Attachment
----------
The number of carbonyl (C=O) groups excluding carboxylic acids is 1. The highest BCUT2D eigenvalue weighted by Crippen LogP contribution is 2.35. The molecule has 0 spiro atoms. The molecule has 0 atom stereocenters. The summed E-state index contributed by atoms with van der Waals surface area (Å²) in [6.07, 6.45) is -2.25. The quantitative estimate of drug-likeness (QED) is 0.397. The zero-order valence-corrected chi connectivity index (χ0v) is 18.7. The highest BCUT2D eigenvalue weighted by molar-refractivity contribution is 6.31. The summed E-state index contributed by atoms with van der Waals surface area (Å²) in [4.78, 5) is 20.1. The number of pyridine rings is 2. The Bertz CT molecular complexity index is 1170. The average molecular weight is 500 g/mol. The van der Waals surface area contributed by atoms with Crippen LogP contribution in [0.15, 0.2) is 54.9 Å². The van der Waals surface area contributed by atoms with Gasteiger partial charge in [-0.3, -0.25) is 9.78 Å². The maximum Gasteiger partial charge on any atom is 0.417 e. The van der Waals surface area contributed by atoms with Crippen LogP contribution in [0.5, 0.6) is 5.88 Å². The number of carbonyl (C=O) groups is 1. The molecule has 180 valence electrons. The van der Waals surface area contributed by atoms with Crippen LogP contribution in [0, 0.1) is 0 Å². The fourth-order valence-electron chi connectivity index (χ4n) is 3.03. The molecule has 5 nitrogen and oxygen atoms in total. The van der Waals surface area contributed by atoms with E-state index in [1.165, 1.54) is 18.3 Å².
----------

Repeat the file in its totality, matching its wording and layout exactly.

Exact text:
The number of carbonyl (C=O) groups excluding carboxylic acids is 1. The highest BCUT2D eigenvalue weighted by Crippen LogP contribution is 2.35. The molecule has 0 spiro atoms. The molecule has 0 atom stereocenters. The summed E-state index contributed by atoms with van der Waals surface area (Å²) in [6.07, 6.45) is -2.25. The quantitative estimate of drug-likeness (QED) is 0.397. The zero-order valence-corrected chi connectivity index (χ0v) is 18.7. The highest BCUT2D eigenvalue weighted by molar-refractivity contribution is 6.31. The summed E-state index contributed by atoms with van der Waals surface area (Å²) in [4.78, 5) is 20.1. The number of pyridine rings is 2. The Bertz CT molecular complexity index is 1170. The average molecular weight is 500 g/mol. The van der Waals surface area contributed by atoms with Crippen LogP contribution in [0.15, 0.2) is 54.9 Å². The van der Waals surface area contributed by atoms with Gasteiger partial charge in [-0.3, -0.25) is 9.78 Å². The maximum Gasteiger partial charge on any atom is 0.417 e. The van der Waals surface area contributed by atoms with Crippen LogP contribution in [0.5, 0.6) is 5.88 Å². The number of carbonyl (C=O) groups is 1. The molecule has 180 valence electrons. The van der Waals surface area contributed by atoms with Crippen LogP contribution in [0, 0.1) is 0 Å². The fourth-order valence-electron chi connectivity index (χ4n) is 3.03. The molecule has 5 nitrogen and oxygen atoms in total. The van der Waals surface area contributed by atoms with E-state index in [1.165, 1.54) is 18.3 Å².